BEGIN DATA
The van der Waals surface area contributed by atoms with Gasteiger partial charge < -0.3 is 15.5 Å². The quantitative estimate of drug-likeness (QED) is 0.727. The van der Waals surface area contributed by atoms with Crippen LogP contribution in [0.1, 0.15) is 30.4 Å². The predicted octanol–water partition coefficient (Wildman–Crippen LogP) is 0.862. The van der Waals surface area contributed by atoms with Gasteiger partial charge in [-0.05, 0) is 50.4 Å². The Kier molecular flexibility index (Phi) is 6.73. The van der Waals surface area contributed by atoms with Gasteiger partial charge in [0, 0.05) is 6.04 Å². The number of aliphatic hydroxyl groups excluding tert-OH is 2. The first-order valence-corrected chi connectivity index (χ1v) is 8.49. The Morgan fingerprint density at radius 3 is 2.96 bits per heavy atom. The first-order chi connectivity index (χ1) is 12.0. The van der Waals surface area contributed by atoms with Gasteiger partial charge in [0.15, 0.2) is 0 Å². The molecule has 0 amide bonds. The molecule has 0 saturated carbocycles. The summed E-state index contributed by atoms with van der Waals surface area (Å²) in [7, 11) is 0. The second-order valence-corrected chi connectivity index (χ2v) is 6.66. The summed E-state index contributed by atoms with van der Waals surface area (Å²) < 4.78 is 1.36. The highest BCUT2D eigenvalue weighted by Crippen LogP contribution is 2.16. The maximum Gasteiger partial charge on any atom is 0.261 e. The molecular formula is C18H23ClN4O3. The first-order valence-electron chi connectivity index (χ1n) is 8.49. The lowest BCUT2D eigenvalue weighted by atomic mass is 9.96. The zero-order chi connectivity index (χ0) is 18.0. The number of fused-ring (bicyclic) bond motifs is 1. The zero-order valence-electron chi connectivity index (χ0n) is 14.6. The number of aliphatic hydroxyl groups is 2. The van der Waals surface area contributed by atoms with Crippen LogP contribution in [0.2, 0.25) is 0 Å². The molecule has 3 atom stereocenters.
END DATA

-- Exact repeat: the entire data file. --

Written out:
The van der Waals surface area contributed by atoms with Gasteiger partial charge < -0.3 is 15.5 Å². The quantitative estimate of drug-likeness (QED) is 0.727. The van der Waals surface area contributed by atoms with Crippen LogP contribution in [0.1, 0.15) is 30.4 Å². The predicted octanol–water partition coefficient (Wildman–Crippen LogP) is 0.862. The van der Waals surface area contributed by atoms with Gasteiger partial charge in [-0.05, 0) is 50.4 Å². The Kier molecular flexibility index (Phi) is 6.73. The van der Waals surface area contributed by atoms with Gasteiger partial charge in [0, 0.05) is 6.04 Å². The number of aliphatic hydroxyl groups excluding tert-OH is 2. The first-order valence-corrected chi connectivity index (χ1v) is 8.49. The Morgan fingerprint density at radius 3 is 2.96 bits per heavy atom. The first-order chi connectivity index (χ1) is 12.0. The van der Waals surface area contributed by atoms with Gasteiger partial charge in [0.15, 0.2) is 0 Å². The molecule has 0 amide bonds. The molecule has 0 saturated carbocycles. The summed E-state index contributed by atoms with van der Waals surface area (Å²) in [7, 11) is 0. The second-order valence-corrected chi connectivity index (χ2v) is 6.66. The summed E-state index contributed by atoms with van der Waals surface area (Å²) < 4.78 is 1.36. The highest BCUT2D eigenvalue weighted by Crippen LogP contribution is 2.16. The maximum Gasteiger partial charge on any atom is 0.261 e. The molecular formula is C18H23ClN4O3. The first-order valence-electron chi connectivity index (χ1n) is 8.49. The lowest BCUT2D eigenvalue weighted by atomic mass is 9.96. The zero-order chi connectivity index (χ0) is 18.0. The number of fused-ring (bicyclic) bond motifs is 1. The zero-order valence-electron chi connectivity index (χ0n) is 14.6. The number of aliphatic hydroxyl groups is 2. The van der Waals surface area contributed by atoms with Crippen LogP contribution in [0.2, 0.25) is 0 Å². The molecule has 3 atom stereocenters.